Jimmie Parman of Newman Lake was honored last week by Washington hunter education instructors with the Terry Hoffer Memorial Firearms Safety Award honoring the state’s top instructor in 2012.
Parman, 71, taught four classes last year backed by one other certified instructor and a dozen helpers who logged 700 hours of volunteer time.
But that doesn’t include all the hours involved in organizing sponsors and free classes for the students.
“I’d always believed in the hunter education program,” he said, noting that it wasn’t until he retired as a federal mediator that he could become a certified instructor and commit to teaching students week after week.
Since 2004, Parman has helped more than 1,000 students meet the hunter education prerequisites for buying a hunting license.
His enthusiasm is contagious. His son, Rick, is an instructor. He convinced the Elks Club in Spokane Valley to provide their facility for the classes and the Hauser Lake Gun Club to provide free use of their range for live-fire instruction.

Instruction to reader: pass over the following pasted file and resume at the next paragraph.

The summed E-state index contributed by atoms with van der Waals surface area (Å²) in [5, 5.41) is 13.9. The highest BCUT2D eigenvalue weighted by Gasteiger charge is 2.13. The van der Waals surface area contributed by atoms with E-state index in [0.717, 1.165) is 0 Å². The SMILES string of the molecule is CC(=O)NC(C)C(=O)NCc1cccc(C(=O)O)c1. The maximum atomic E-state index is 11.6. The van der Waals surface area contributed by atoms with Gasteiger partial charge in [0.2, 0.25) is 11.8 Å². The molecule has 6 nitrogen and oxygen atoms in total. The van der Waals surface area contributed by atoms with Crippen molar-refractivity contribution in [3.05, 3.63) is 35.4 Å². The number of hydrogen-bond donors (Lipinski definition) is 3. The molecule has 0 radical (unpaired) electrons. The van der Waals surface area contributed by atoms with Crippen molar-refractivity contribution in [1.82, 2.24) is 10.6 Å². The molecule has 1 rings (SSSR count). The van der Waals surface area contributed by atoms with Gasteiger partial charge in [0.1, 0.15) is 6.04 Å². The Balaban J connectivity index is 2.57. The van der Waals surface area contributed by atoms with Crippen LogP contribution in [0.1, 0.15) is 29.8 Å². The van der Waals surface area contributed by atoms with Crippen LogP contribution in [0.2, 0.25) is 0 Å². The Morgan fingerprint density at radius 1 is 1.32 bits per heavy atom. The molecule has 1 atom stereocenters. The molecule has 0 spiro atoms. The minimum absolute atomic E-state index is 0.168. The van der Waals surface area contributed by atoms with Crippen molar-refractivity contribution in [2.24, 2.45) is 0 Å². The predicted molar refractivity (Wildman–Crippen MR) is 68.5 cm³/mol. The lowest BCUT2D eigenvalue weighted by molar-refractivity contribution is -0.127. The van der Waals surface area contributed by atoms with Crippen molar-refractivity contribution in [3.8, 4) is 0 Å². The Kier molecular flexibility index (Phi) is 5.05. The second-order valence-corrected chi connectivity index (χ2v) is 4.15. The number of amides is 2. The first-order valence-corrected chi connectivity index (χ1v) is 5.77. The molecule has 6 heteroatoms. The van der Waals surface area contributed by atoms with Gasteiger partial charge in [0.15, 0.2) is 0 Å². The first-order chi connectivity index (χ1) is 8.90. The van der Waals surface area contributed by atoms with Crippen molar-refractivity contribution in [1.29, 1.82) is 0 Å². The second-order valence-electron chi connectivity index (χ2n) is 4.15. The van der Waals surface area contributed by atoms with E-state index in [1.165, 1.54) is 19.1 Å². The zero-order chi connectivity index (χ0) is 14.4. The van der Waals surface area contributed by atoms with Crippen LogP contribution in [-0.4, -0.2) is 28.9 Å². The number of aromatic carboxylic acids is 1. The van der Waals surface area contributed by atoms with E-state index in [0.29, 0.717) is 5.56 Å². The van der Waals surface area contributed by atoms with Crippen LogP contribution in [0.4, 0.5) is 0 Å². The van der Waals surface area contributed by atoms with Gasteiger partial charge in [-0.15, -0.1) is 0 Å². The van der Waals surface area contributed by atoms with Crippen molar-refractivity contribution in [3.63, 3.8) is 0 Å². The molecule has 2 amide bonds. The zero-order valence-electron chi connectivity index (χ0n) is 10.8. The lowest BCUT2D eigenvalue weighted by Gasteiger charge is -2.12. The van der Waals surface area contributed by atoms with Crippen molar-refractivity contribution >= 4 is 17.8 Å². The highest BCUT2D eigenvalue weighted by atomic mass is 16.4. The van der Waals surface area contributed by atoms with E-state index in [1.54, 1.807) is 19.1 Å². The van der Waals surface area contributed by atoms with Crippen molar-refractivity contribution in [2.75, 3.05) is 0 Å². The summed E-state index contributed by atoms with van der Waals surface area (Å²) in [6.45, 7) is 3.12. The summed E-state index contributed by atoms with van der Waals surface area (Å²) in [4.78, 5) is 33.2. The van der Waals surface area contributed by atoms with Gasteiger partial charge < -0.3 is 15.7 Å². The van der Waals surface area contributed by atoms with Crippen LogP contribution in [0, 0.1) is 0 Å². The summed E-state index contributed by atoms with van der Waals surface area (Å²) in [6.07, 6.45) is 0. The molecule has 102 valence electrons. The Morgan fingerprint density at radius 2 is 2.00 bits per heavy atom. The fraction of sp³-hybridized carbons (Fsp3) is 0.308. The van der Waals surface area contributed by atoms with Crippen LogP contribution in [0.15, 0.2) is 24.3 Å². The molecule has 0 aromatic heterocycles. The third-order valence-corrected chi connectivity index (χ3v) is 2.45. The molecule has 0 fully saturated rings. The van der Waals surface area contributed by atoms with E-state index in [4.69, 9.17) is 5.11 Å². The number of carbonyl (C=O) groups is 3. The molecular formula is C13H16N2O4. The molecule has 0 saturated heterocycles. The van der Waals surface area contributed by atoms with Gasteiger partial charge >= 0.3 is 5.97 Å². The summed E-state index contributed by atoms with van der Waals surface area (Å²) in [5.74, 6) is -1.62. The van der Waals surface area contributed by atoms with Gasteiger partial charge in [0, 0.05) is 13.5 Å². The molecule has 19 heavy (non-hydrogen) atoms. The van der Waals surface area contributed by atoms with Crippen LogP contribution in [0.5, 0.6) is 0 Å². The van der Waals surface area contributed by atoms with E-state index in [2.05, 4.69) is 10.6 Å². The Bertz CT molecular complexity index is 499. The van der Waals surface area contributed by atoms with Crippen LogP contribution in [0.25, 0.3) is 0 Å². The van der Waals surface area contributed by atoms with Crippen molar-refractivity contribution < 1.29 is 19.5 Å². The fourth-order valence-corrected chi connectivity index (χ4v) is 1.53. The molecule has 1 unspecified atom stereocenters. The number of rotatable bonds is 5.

“The Northwest Sportsman Club gave us financial backing and furnished a dozen volunteers,” he said, noting that each student who passes the course is entered in a drawing for Cabela’s gift cards.
More rigid hunter education policies adopted by the Washington Department of Fish and Wildlife last year have caused some unrest among hunter ed instructors around the state, and even Parman said “I don’t necessarily agree with all of them totally.
“But I’ve committed myself to working within the system and changing things that don’t make sense to me.
“I like working with the students. They’re kids mostly, but we have older ones, too.”
Dealing with gun-toting novices has not fazed him over the years, but Parman said he met a group that kept him on his toes last year:
“A crew of six 12-to-13 year olds, all boys, all friends from the same school, in one classroom – it was a challenge! But they all passed.”